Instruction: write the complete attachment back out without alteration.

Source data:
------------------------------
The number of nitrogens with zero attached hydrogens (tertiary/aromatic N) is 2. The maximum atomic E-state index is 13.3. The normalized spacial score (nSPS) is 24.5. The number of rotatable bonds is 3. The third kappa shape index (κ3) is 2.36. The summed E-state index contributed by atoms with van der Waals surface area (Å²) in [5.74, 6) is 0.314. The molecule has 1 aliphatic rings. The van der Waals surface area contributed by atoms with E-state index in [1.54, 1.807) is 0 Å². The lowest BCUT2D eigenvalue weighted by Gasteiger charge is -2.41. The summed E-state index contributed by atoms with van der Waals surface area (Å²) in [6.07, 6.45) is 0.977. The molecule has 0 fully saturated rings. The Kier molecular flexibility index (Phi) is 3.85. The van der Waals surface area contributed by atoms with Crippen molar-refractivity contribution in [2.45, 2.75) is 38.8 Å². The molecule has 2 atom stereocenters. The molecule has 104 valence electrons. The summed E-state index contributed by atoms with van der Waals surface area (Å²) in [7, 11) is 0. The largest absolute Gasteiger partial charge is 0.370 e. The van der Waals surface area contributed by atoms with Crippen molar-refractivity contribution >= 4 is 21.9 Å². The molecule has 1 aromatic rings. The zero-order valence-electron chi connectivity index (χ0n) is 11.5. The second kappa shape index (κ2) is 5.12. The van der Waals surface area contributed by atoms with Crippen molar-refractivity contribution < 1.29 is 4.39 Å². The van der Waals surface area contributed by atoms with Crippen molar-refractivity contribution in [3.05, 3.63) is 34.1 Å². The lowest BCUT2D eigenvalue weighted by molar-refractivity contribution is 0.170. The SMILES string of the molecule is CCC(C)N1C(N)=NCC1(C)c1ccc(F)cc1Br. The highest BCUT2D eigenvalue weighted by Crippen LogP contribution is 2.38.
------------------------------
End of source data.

The number of nitrogens with zero attached hydrogens (tertiary/aromatic N) is 2. The maximum atomic E-state index is 13.3. The normalized spacial score (nSPS) is 24.5. The number of rotatable bonds is 3. The third kappa shape index (κ3) is 2.36. The summed E-state index contributed by atoms with van der Waals surface area (Å²) in [5.74, 6) is 0.314. The molecule has 1 aliphatic rings. The van der Waals surface area contributed by atoms with E-state index in [1.54, 1.807) is 0 Å². The lowest BCUT2D eigenvalue weighted by Gasteiger charge is -2.41. The summed E-state index contributed by atoms with van der Waals surface area (Å²) in [6.07, 6.45) is 0.977. The molecule has 0 fully saturated rings. The Kier molecular flexibility index (Phi) is 3.85. The van der Waals surface area contributed by atoms with Crippen molar-refractivity contribution in [2.45, 2.75) is 38.8 Å². The molecule has 2 atom stereocenters. The molecule has 104 valence electrons. The summed E-state index contributed by atoms with van der Waals surface area (Å²) in [7, 11) is 0. The largest absolute Gasteiger partial charge is 0.370 e. The van der Waals surface area contributed by atoms with Crippen molar-refractivity contribution >= 4 is 21.9 Å². The molecule has 1 aromatic rings. The zero-order valence-electron chi connectivity index (χ0n) is 11.5. The second kappa shape index (κ2) is 5.12. The van der Waals surface area contributed by atoms with Crippen molar-refractivity contribution < 1.29 is 4.39 Å². The van der Waals surface area contributed by atoms with Crippen molar-refractivity contribution in [3.05, 3.63) is 34.1 Å². The lowest BCUT2D eigenvalue weighted by molar-refractivity contribution is 0.170. The SMILES string of the molecule is CCC(C)N1C(N)=NCC1(C)c1ccc(F)cc1Br. The highest BCUT2D eigenvalue weighted by Crippen LogP contribution is 2.38.